You are here

An Outstanding Student Experience

Students in the Department of German Studies benefit from belonging to a small, supportive learning community with ample opportunities to engage in research, critical thinking, and special projects.

Student Success Stories

sabine wilke
May 20, 2021
Convocation Program Thursday, June 10, 2021 3:00 p.m. Online Meeting Link   Welcome Professor Sabine WilkeDepartment Chair Graduation Address Elena SimmsDeputy Consul of Germany, SF Consulate General   Graduation of Class of 2021 Professor Jason Groves   Graduation of MAs and PhDs Professor Ellwood... Read more
aaron Carpenter
May 18, 2021
This academic year was one of milestones. In March, I successfully completed my Ph.D. exams and defended my prospectus. I am now starting the hard part of writing the first chapter of my dissertation, which examines how authors from former Yugoslavia use foreign words when writing in German about the traumatic experiences of their communities, to give a voice to those communities who had previously been ignored by those in power. I am excited to continue working with Prof. Jason Groves on this... Read more
anshuang yang
May 17, 2021
I miss Seattle! As a graduate student who will be graduating this June, I only spend one year’s time at Seattle due to the pandemic, now I am having online classes in my home country and I really miss everything in Seattle now. Studying at the University of Washington is something I did not expect to happen in my life. I feel grateful that the Germanics Department offers me the fellowship to support my dream and the teaching opportunity enriches my own career development, I have so many... Read more
Carmen Stephan’s Mal Aria (2012)
May 17, 2021
            This year I am excited to be able to present some of my recent research at the upcoming GSA conference, which will be held in a hybrid format in Indianapolis, Indiana. As part of a panel exploring modes of nonhuman subjectification, I look forward to giving a talk entitled “Infectious Identities: Mensch, Mücke, and the Sanguine Sisterhood of Carmen Stephan’s Mal Aria (2012).” Stephan’s novel (which I can wholeheartedly recommend!), is notable not least of all for... Read more
matthew childs
May 17, 2021
This year I was the recipient of the Antoinette Wills Endowed Fund for Graduate Students, a scholarship that has provided me the opportunity in an all too difficult year to make progress in my scholarly work. Most importantly, I have developed further the second chapter of my dissertation, which delves into one of Goethe’s most famous works, Faust. First and foremost, I define Goethe’s concept of catastrophe, characterizing it as, in the words of Fritz Breithaupt, an “event-that-should... Read more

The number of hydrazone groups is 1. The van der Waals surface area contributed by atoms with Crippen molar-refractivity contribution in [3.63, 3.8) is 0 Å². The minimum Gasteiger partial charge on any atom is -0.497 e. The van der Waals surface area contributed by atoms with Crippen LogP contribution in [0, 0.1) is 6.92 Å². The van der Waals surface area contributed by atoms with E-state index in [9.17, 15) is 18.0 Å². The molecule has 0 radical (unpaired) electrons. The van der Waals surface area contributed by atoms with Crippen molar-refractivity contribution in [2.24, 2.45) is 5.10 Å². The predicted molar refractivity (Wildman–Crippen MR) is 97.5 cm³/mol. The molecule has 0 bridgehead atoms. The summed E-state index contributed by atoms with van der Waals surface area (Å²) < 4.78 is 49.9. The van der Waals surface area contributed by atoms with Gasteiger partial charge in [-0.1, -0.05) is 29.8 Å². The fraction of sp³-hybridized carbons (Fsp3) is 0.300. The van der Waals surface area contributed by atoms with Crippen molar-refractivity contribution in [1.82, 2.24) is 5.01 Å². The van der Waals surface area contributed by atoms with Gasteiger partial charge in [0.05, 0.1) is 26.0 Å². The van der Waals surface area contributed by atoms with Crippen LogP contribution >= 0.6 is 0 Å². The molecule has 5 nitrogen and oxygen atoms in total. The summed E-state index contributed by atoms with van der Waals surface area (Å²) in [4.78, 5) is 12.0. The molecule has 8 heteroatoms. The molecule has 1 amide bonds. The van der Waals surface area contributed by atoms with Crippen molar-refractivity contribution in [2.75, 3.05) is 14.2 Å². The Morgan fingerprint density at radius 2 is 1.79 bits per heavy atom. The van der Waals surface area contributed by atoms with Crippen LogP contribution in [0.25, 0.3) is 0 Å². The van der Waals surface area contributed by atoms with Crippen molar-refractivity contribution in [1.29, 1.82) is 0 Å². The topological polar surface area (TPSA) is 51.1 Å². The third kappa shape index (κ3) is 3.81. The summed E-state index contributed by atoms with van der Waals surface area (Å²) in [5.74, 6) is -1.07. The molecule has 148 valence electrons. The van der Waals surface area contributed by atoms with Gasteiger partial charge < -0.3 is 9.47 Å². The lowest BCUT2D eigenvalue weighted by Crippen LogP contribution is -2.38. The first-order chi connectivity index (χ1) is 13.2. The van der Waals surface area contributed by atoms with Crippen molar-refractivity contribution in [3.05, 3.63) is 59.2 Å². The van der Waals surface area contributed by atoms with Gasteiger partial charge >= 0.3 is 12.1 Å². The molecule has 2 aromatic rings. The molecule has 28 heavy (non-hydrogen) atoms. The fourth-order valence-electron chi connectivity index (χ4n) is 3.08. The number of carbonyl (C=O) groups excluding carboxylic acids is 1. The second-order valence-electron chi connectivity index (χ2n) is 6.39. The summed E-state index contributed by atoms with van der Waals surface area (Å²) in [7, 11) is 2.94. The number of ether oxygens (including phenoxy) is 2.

Jeffrey Jarzomb
May 17, 2021
After spending a year teaching English language and culture courses at the Westfällische-Wilhelms Universität Münster, Jeffrey returned to the University of Washington to continue his PhD. In the past year, he has taught courses at the WWU and UW, finished his prospectus, co-organized an interdisciplinary conference, advised the department’s German Club, and is currently participating in an ongoing graduate student workshop on Romanticism studies.  Jeffrey was able to continue remotely teaching... Read more
vanessa hester
May 14, 2021
This March, I successfully defended my dissertation titled “Invisible Dangers: the Presentation of Modern Environmental Threats and the Anthropocene in Contemporary German Literature.” In my research I analyze how literary narratives depict modern ecological threats such as climate change or nuclear disasters that we as human individuals cannot see with our own eyes. Here, I identify three recurring strategies that these literary texts employ to refer to these hazards. First, these literary... Read more
Sabine Wilke
May 4, 2021
Environments in the 21st Century: Migration, Climate, Extinction, In/humanness, Non-Humans and Beyond  This year-long seminar was structured around the idea that the concept of the Anthropocene challenges us to rethink our basic humanistic values: the centrality of speech for human expression, rational thought, the ability to reason and communicate, the demand for freedom, democracy, justice and human rights, and the creation of cultural expressions based on enlightenment values. In close... Read more
Barbara Kruger
February 14, 2021
Enter this portal to a GALLERY OF SUPERHEROES poised to save the world from bigotry, hatred, and environmental catastrophe! Creative teams in "Heroines & Heroes" (German 285/ C LIT 251) worked together to produce three exciting installments in their heroes' adventures:  an Exploit; an Origin Story; and a "Going Dark" episode. While doing so... Read more
Conference Flyer
February 14, 2021
The Tyranny of Empathy: Feeling, Sentiment, and Propriety after the 18th Century University of Washington Graduate Student Conference Sponsored by the Department of German Studies, with the Departments of Art History, English, Drama, and Spanish & Portuguese Studies Wednesday, March 10, 1:30-5:30pm In the 18th Century, Western thinkers took up the Enlightenment project of binding societies into a single narrative, which continues to define modern... Read more
Share